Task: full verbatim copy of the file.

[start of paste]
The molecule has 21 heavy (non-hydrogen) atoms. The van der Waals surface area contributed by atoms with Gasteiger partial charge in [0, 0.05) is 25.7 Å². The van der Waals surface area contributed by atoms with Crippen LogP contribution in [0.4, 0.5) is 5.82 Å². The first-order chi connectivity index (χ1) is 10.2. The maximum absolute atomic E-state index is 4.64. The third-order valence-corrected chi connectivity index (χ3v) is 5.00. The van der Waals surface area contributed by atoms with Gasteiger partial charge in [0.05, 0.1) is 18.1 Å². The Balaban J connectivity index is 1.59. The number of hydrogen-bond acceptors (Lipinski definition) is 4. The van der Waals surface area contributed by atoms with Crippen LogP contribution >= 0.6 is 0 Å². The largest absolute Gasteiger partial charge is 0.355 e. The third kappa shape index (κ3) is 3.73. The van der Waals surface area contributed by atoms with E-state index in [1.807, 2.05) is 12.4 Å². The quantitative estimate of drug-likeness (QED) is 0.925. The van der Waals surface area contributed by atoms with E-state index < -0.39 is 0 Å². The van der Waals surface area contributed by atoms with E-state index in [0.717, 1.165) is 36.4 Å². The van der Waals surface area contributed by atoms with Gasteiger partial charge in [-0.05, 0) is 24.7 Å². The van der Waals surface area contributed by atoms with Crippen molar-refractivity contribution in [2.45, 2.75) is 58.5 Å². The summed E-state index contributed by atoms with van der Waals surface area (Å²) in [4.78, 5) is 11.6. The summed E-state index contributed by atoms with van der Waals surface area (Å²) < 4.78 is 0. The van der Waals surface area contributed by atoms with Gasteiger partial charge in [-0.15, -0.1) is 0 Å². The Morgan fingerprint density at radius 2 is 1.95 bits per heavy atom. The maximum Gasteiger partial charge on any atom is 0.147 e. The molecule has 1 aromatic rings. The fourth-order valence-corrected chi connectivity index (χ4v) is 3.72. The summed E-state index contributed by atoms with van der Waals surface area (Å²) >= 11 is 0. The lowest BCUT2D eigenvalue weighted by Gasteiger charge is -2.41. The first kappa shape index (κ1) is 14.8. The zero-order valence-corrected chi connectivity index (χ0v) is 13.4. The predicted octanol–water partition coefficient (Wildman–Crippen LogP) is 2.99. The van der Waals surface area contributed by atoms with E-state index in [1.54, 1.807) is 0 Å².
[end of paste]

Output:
The molecule has 21 heavy (non-hydrogen) atoms. The van der Waals surface area contributed by atoms with Gasteiger partial charge in [0, 0.05) is 25.7 Å². The van der Waals surface area contributed by atoms with Crippen LogP contribution in [0.4, 0.5) is 5.82 Å². The first-order chi connectivity index (χ1) is 10.2. The maximum absolute atomic E-state index is 4.64. The third-order valence-corrected chi connectivity index (χ3v) is 5.00. The van der Waals surface area contributed by atoms with Gasteiger partial charge in [0.05, 0.1) is 18.1 Å². The Balaban J connectivity index is 1.59. The number of hydrogen-bond acceptors (Lipinski definition) is 4. The van der Waals surface area contributed by atoms with Crippen LogP contribution >= 0.6 is 0 Å². The largest absolute Gasteiger partial charge is 0.355 e. The third kappa shape index (κ3) is 3.73. The van der Waals surface area contributed by atoms with E-state index in [1.807, 2.05) is 12.4 Å². The quantitative estimate of drug-likeness (QED) is 0.925. The van der Waals surface area contributed by atoms with E-state index < -0.39 is 0 Å². The van der Waals surface area contributed by atoms with E-state index in [0.717, 1.165) is 36.4 Å². The van der Waals surface area contributed by atoms with Gasteiger partial charge in [-0.05, 0) is 24.7 Å². The van der Waals surface area contributed by atoms with Crippen molar-refractivity contribution in [2.45, 2.75) is 58.5 Å². The summed E-state index contributed by atoms with van der Waals surface area (Å²) in [4.78, 5) is 11.6. The summed E-state index contributed by atoms with van der Waals surface area (Å²) < 4.78 is 0. The van der Waals surface area contributed by atoms with Gasteiger partial charge in [-0.15, -0.1) is 0 Å². The Morgan fingerprint density at radius 2 is 1.95 bits per heavy atom. The maximum Gasteiger partial charge on any atom is 0.147 e. The molecule has 1 aromatic rings. The fourth-order valence-corrected chi connectivity index (χ4v) is 3.72. The summed E-state index contributed by atoms with van der Waals surface area (Å²) >= 11 is 0. The lowest BCUT2D eigenvalue weighted by Gasteiger charge is -2.41. The first kappa shape index (κ1) is 14.8. The zero-order valence-corrected chi connectivity index (χ0v) is 13.4. The predicted octanol–water partition coefficient (Wildman–Crippen LogP) is 2.99. The van der Waals surface area contributed by atoms with E-state index in [1.54, 1.807) is 0 Å².